Macroautophagy is an evolutionary conserved lysosomal pathway involved in the turnover of cellular macromolecules and organelles. In spite of its essential role in tissue homeostasis, the molecular mechanisms regulating mammalian macroautophagy are poorly understood. Here, we demonstrate that a rise in the free cytosolic calcium ([Ca2+]c) is a potent inducer of macroautophagy. Various Ca2+ mobilizing agents (vitamin D3 compounds, ionomycin, ATP, and thapsigargin) inhibit the activity of mammalian target of rapamycin, a negative regulator of macroautophagy, and induce massive accumulation of autophagosomes in a Beclin 1- and Atg7-dependent manner. This process is mediated by Ca2+/calmodulin-dependent kinase kinase-β and AMP-activated protein kinase and inhibited by ectopic Bcl-2 located in the endoplasmatic reticulum (ER), where it lowers the [Ca2+]ER and attenuates agonist-induced Ca2+ fluxes. Thus, an increase in the [Ca2+]c serves as a potent inducer of macroautophagy and as a target for the antiautophagy action of ER-located Bcl-2.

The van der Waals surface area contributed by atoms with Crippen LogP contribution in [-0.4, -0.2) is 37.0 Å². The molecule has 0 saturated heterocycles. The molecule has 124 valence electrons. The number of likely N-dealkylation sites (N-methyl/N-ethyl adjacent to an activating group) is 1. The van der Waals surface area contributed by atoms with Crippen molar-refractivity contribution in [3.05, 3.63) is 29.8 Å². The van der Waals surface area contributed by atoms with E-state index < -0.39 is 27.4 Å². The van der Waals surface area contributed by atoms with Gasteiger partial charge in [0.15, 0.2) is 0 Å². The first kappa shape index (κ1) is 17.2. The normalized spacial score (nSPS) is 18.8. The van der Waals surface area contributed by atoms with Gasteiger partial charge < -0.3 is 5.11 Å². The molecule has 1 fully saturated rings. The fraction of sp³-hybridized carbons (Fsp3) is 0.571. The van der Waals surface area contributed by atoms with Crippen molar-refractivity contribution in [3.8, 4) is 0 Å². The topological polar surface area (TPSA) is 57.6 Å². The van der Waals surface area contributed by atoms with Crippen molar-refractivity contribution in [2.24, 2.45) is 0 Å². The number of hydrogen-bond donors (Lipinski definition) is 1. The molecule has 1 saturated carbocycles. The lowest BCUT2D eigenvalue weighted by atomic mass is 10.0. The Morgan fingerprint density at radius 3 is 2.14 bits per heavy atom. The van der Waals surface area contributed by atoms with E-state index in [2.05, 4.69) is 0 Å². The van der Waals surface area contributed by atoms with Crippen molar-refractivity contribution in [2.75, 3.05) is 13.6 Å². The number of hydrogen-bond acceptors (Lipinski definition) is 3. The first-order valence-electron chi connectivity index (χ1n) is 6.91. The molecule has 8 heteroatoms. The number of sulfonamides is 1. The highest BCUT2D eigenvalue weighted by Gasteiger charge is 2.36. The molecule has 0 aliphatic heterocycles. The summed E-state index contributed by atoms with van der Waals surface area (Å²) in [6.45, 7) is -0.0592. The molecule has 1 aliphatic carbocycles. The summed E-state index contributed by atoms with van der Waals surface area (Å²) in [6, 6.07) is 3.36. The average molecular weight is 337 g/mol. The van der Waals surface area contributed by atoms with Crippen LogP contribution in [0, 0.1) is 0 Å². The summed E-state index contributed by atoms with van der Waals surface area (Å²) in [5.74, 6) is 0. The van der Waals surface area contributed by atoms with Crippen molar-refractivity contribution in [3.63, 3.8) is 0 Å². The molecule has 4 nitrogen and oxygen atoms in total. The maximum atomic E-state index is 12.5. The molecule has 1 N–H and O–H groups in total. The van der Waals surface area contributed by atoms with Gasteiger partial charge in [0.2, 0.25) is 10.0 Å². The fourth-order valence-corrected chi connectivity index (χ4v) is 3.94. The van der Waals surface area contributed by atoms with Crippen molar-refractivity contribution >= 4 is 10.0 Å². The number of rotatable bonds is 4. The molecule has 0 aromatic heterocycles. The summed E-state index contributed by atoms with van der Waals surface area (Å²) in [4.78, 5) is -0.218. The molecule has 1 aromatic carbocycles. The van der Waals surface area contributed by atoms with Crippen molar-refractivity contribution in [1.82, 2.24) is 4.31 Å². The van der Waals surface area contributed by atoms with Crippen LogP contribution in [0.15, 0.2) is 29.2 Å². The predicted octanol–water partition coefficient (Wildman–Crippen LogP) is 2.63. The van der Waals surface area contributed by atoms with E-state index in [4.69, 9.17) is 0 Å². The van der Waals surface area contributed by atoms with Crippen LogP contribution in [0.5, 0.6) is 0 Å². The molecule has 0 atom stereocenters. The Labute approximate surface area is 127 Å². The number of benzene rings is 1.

ASJC Scopus subject areas
- Molecular Biology